He sprang from the rugged landscape itself and came to represent the fusion of cultures that is the emerging future of this province. He braved the dangers of the restless Pacific to wrest a living from its resources, stayed true to his conscience and kept faith with his political ideals when others reviled him for those beliefs.
When British Columbia Federation of Labour president Jim Sinclair went to visit Stevens not long before he died in Nanaimo earlier this month at 79, he found the old fisherman from Lasqueti Island in rough shape but just as feisty as ever, still talking about how working class people never got anything without fighting for it and how they'd never hang on to what they had without being prepared to fight for it all over again.
I saw him three days before he died, Sinclair said.
whole life was spent fighting on behalf of working people. He never
More than 30 years ago, Stevens was campaigning against the industrial effluents that would later contaminate thousands of kilometres of seabed and against the dumping of untreated sewage into the Fraser River. He fought federal policies which discriminated against aboriginal fishermen and against racism in general.
He agitated for a 200-mile economic zone off Canada's West Coast and for a North Pacific treaty that would curb the mid-Pacific salmon catch of Japan and South Korea and regulate Russian fishing operations in the northeastern Pacific.
As recently as 1996 he was still campaigning vigorously against the de-staffing of coastal lighthouses in favour of automated equipment and calling for more federal resources for maritime search and rescue.
But he was best known as an eloquent yet straight-talking advocate of working people, their rights and the union movement that gave voice to their aspirations.
Today, at the Maritime Labour Centre on Triumph (at Victoria Drive), a memorial service will be held for Stevens, a former long-time president of the United Fisheries and Allied Workers Union.
The service begins at 1 p.m. It promises to be a rousing affair.
A bunch of old timers are going to talk about Homer's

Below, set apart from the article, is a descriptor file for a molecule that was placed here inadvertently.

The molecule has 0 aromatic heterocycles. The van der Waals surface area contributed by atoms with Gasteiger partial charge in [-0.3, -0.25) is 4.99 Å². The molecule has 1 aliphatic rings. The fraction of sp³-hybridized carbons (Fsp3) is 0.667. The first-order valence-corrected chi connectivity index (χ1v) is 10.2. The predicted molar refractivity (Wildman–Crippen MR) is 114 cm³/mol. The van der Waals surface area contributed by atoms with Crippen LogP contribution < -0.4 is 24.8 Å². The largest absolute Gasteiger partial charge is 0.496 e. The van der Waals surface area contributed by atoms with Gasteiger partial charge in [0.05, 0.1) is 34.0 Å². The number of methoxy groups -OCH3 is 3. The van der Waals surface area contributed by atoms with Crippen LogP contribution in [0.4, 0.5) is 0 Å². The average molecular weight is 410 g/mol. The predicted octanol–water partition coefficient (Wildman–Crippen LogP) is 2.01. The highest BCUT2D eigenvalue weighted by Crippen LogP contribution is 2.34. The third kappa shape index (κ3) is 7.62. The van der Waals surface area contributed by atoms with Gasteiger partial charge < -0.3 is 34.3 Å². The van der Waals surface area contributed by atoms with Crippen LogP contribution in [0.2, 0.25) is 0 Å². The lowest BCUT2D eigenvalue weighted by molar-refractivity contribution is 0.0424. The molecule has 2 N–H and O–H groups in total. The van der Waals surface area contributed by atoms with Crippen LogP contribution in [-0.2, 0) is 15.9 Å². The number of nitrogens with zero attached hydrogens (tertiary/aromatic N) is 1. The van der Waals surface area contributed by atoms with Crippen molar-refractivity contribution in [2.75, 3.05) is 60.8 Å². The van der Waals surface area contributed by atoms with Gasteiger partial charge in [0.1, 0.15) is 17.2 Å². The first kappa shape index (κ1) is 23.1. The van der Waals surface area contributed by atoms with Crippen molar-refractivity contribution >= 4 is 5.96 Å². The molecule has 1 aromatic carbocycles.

life—but there'll be a lot of celebration, too said
Sinclair, who once worked with Stevens in the UFAWU. That's as it
should be. There was a lot of vital, committed life to celebrate and
the fisherman was never a man to waste time and energy mourning what
could not be undone.
What his son, Bruce Stevens, remembers best about his dad, so often away organizing up the coast or travelling with union delegations, is the intensity of the fatherhood he practised when he was at home with his four children.
He'd load up all the kids in the neighbourhood and away we'd go on
a fishing trip or to the beach. This was at a time when most men
didn't do that kind of thing with their kids. But we certainly never
wanted for quality time when he was home—and it was real quality
Homer Stevens was born of Greek and aboriginal ancestry on Aug. 2, 1923, at Port Guichon, near Ladner. His grandfather, Gjan Giannaris, came to Vancouver when it was still known as Gastown. Giannaris married a Cowichan Indian woman named Emma who had been born in 1871—just as B.C. was itself being born as a province—and went gillnetting on the Fraser for the Annacis Island cannery operated by Alexander Ewen.
That crusty cannery owner decided Giannaris needed a more easily pronounced name and announced that henceforth his employee would be known instead as John Stevens. The name stuck and Homer's hybrid family tree took root in the rich, black soil of the Fraser delta.
If Homer was born of and into fishing when the commercial industry was in its muscular heyday, then an enterprise to match logging and mining for importance to the provincial economy, he also came by his credentials by personal choice.